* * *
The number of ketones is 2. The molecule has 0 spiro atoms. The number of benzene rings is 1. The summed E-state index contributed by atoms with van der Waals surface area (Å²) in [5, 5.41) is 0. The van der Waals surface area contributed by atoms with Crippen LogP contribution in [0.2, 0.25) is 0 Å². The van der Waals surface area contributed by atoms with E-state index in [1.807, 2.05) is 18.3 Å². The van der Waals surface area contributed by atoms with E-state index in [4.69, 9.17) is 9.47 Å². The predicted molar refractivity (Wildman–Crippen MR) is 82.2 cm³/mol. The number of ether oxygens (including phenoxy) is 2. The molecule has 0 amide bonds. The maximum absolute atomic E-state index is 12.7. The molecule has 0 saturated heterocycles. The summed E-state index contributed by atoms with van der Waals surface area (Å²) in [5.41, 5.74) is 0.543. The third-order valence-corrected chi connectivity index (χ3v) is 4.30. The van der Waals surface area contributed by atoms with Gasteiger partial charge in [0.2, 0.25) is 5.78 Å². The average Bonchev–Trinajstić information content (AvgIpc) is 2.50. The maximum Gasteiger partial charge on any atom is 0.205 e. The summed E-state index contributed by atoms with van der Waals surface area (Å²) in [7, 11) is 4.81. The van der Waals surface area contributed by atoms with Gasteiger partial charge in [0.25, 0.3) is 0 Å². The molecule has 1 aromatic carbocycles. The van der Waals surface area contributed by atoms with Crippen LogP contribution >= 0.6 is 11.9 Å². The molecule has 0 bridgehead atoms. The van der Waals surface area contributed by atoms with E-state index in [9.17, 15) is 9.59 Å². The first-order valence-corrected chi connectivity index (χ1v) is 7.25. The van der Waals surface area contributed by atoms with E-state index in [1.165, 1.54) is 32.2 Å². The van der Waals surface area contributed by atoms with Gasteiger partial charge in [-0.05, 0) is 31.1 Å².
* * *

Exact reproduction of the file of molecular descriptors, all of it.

The number of ketones is 2. The molecule has 0 spiro atoms. The number of benzene rings is 1. The summed E-state index contributed by atoms with van der Waals surface area (Å²) in [5, 5.41) is 0. The van der Waals surface area contributed by atoms with Crippen LogP contribution in [0.2, 0.25) is 0 Å². The van der Waals surface area contributed by atoms with E-state index in [1.807, 2.05) is 18.3 Å². The van der Waals surface area contributed by atoms with E-state index in [4.69, 9.17) is 9.47 Å². The predicted molar refractivity (Wildman–Crippen MR) is 82.2 cm³/mol. The number of ether oxygens (including phenoxy) is 2. The molecule has 0 amide bonds. The maximum absolute atomic E-state index is 12.7. The molecule has 0 saturated heterocycles. The summed E-state index contributed by atoms with van der Waals surface area (Å²) in [5.41, 5.74) is 0.543. The third-order valence-corrected chi connectivity index (χ3v) is 4.30. The van der Waals surface area contributed by atoms with Gasteiger partial charge in [0.2, 0.25) is 5.78 Å². The average Bonchev–Trinajstić information content (AvgIpc) is 2.50. The maximum Gasteiger partial charge on any atom is 0.205 e. The summed E-state index contributed by atoms with van der Waals surface area (Å²) in [7, 11) is 4.81. The van der Waals surface area contributed by atoms with Gasteiger partial charge in [0.25, 0.3) is 0 Å². The molecule has 1 aromatic carbocycles. The van der Waals surface area contributed by atoms with Crippen LogP contribution >= 0.6 is 11.9 Å². The molecule has 0 bridgehead atoms. The van der Waals surface area contributed by atoms with E-state index in [9.17, 15) is 9.59 Å². The first-order valence-corrected chi connectivity index (χ1v) is 7.25. The van der Waals surface area contributed by atoms with E-state index in [1.165, 1.54) is 32.2 Å². The van der Waals surface area contributed by atoms with Gasteiger partial charge in [-0.05, 0) is 31.1 Å².